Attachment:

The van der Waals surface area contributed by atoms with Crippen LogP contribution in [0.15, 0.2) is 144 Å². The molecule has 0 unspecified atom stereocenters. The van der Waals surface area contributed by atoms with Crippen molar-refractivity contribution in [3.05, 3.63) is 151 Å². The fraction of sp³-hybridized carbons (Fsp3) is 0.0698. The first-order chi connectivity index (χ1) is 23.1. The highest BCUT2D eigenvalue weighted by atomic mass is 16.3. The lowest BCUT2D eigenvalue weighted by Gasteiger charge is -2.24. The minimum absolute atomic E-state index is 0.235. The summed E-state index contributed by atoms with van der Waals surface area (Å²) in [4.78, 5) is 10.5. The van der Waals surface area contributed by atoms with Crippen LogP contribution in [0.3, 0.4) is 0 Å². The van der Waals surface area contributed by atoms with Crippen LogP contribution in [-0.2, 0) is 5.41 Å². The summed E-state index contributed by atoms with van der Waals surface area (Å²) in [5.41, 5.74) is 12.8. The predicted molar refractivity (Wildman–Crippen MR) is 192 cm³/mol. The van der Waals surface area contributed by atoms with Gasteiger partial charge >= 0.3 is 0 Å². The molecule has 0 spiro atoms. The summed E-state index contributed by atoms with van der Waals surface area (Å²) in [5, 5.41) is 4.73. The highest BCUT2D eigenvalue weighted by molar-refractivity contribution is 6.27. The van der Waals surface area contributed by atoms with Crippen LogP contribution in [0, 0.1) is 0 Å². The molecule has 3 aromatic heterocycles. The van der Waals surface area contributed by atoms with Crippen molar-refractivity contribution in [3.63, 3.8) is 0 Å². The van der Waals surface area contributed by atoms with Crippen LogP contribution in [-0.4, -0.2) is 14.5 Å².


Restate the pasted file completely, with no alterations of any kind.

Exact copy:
The van der Waals surface area contributed by atoms with Crippen LogP contribution in [0.15, 0.2) is 144 Å². The molecule has 0 unspecified atom stereocenters. The van der Waals surface area contributed by atoms with Crippen molar-refractivity contribution in [3.05, 3.63) is 151 Å². The fraction of sp³-hybridized carbons (Fsp3) is 0.0698. The first-order chi connectivity index (χ1) is 23.1. The highest BCUT2D eigenvalue weighted by atomic mass is 16.3. The lowest BCUT2D eigenvalue weighted by Gasteiger charge is -2.24. The minimum absolute atomic E-state index is 0.235. The summed E-state index contributed by atoms with van der Waals surface area (Å²) in [4.78, 5) is 10.5. The van der Waals surface area contributed by atoms with Crippen LogP contribution in [0.3, 0.4) is 0 Å². The van der Waals surface area contributed by atoms with Crippen LogP contribution in [-0.2, 0) is 5.41 Å². The summed E-state index contributed by atoms with van der Waals surface area (Å²) in [5.41, 5.74) is 12.8. The predicted molar refractivity (Wildman–Crippen MR) is 192 cm³/mol. The van der Waals surface area contributed by atoms with Gasteiger partial charge >= 0.3 is 0 Å². The molecule has 0 spiro atoms. The summed E-state index contributed by atoms with van der Waals surface area (Å²) in [5, 5.41) is 4.73. The highest BCUT2D eigenvalue weighted by molar-refractivity contribution is 6.27. The van der Waals surface area contributed by atoms with Crippen LogP contribution in [0, 0.1) is 0 Å². The molecule has 3 aromatic heterocycles. The van der Waals surface area contributed by atoms with Crippen molar-refractivity contribution in [3.63, 3.8) is 0 Å². The van der Waals surface area contributed by atoms with Crippen LogP contribution in [-0.4, -0.2) is 14.5 Å².